There were great views of the city from the twisty Helix Bridge, a pedestrian pathway across the river that is beautifully lit at night. On the other side of the river is the ArtScience Museum, a lotus shaped building surrounded by place lotus pools, and the Marina Bay Sands complex, Singapore’s second best known hotel now after Rafflles. The three towers are topped by a swimming pool and lookout area, the silver base reminding me of a zeppelin.
We brought ourselves fruit juice and some snacks from the upmarket food court down the bottom of the attached shopping centre, had a look at some Crocs (now please explain to me the purpose of a high heeled Croc?), but most of the stores were of the highly upmarket nature.
Finally it was time to see the real destination of the day, the Gardens by the Bay. This very recent complex has two glass dome conservatories and the otherworldly Supertrees, metal tree shaped towers with vertical gardens on their flanks. I had viewed them in wonder last year and now I wanted to share them with the other two.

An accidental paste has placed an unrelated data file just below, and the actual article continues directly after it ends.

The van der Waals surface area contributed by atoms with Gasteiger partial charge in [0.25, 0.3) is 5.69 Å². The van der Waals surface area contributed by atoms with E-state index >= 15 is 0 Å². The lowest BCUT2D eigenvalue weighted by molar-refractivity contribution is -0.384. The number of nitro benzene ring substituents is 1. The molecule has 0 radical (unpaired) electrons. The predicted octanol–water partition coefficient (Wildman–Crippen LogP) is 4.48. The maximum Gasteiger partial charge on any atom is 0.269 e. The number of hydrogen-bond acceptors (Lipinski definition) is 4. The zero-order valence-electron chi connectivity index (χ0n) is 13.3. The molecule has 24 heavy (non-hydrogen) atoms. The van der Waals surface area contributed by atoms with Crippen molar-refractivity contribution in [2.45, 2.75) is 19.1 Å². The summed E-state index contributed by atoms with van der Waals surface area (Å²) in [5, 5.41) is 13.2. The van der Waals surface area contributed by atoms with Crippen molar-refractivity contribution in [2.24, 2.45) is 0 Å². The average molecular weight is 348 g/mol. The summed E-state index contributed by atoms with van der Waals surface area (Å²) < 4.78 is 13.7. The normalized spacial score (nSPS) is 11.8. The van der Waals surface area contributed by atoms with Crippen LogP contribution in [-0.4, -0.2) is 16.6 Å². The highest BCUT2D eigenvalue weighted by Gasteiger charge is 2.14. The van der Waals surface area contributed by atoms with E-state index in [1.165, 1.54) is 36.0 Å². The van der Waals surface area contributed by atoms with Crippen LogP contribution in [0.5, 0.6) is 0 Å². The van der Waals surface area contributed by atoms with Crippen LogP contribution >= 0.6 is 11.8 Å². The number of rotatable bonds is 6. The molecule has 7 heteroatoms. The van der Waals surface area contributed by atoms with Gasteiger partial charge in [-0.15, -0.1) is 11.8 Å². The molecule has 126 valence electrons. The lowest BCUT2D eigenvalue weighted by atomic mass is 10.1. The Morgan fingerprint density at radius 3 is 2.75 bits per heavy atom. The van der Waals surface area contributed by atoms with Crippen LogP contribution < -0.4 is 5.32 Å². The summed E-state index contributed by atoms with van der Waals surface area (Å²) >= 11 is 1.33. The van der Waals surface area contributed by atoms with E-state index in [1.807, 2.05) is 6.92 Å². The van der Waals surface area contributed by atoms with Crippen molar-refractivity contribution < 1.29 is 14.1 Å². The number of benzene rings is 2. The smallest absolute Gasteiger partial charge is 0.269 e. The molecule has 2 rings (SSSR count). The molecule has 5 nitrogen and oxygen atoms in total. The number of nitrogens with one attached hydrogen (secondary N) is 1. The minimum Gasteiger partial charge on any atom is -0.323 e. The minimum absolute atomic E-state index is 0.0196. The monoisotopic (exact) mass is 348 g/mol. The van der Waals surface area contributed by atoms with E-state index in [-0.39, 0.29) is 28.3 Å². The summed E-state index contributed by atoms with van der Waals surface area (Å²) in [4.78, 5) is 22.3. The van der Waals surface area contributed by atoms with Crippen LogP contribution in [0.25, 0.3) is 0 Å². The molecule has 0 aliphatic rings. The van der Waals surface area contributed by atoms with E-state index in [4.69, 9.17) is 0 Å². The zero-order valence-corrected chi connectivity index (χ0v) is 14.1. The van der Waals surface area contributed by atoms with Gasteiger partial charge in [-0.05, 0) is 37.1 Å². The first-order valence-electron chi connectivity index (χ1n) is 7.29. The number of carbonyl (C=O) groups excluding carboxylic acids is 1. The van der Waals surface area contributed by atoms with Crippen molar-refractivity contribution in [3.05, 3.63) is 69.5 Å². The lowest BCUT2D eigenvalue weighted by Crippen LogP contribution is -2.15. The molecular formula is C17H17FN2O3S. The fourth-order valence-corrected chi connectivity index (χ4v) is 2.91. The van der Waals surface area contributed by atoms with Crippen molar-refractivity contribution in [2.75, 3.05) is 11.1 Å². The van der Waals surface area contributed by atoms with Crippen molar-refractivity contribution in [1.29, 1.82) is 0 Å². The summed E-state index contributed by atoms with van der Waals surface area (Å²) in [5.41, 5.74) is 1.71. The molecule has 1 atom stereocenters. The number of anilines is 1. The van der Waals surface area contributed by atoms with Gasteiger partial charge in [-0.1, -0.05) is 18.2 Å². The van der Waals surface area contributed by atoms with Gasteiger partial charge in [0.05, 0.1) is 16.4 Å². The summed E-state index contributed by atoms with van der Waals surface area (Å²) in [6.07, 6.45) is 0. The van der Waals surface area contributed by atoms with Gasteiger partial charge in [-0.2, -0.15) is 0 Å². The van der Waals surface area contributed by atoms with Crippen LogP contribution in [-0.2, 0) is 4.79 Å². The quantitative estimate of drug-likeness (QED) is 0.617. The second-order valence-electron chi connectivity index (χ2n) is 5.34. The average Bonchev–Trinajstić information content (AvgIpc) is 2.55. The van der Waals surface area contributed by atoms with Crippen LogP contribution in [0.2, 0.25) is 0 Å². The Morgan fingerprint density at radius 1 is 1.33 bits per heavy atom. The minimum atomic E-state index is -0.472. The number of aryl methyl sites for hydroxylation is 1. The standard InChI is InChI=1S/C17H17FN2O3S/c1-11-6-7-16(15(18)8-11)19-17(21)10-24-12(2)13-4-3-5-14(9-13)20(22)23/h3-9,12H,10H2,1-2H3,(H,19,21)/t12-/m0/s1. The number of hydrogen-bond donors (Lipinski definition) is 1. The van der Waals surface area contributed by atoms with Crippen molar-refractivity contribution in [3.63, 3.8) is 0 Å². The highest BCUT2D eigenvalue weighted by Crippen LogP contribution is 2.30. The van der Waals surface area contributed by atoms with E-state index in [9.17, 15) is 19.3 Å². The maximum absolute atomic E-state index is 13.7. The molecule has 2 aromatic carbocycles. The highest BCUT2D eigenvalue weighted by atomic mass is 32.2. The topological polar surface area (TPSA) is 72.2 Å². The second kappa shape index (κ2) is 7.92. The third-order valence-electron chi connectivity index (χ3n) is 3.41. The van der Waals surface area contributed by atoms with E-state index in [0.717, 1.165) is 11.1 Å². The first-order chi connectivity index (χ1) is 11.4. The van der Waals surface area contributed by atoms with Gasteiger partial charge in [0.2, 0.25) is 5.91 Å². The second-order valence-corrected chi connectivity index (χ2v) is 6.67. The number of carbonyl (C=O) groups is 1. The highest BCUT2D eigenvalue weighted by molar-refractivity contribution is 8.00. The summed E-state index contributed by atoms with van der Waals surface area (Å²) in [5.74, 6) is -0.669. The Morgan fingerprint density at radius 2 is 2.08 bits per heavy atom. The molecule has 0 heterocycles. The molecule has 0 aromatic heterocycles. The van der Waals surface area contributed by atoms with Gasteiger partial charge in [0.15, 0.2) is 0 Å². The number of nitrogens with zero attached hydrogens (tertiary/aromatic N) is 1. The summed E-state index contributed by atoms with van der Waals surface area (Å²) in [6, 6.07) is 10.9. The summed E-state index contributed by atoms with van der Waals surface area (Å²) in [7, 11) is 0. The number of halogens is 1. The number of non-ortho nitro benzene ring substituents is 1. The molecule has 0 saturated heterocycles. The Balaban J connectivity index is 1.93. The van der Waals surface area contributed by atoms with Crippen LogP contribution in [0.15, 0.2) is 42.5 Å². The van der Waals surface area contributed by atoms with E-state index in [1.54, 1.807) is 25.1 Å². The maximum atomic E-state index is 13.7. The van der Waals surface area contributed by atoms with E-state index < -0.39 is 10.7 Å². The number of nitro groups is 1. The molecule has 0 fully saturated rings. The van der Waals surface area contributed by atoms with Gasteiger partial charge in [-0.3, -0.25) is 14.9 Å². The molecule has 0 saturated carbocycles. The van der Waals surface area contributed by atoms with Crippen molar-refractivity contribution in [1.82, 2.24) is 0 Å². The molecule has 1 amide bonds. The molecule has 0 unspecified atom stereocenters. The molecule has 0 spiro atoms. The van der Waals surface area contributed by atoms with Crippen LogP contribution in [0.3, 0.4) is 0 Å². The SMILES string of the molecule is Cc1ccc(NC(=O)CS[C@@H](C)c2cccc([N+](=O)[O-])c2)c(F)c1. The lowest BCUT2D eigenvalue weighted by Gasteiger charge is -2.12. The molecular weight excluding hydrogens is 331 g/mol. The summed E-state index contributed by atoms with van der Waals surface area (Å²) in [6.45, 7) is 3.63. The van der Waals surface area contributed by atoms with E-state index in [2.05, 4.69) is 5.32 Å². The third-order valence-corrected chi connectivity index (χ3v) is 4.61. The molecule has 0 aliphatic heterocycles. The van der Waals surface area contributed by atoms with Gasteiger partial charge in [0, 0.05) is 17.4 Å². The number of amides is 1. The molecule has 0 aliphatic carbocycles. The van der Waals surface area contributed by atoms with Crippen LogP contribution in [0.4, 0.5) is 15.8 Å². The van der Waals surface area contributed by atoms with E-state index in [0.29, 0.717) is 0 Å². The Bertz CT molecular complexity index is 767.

The tickets to the conservatories are expensive for non-locals. As soon as we stepped inside the Flower Dome all Alex wanted to do was play with the automatic doors. He has so little interest in the biological and every interest in the mechanical. When I told him that the doors were only one way he wanted to go straight to the exit to find their counterparts there.
To distract him I gave him our little red camera and told him to take photos of anything he liked. There is one plant he wanted to know about and that’s the cactus. He’d seen them prick a character on one of his favourite cartoons. So he ran around with a huge smile on his face (and our own) shouting:
“Say cheese cactus!”
“Say cheese sign!”
The Flower Dome would be lovely for a quiet stroll (not possible with Alex) and there were lots of fascinating plants, many with decent descriptions.
|Hairy cactus – attracts bats!|
|Eating an ice cream?|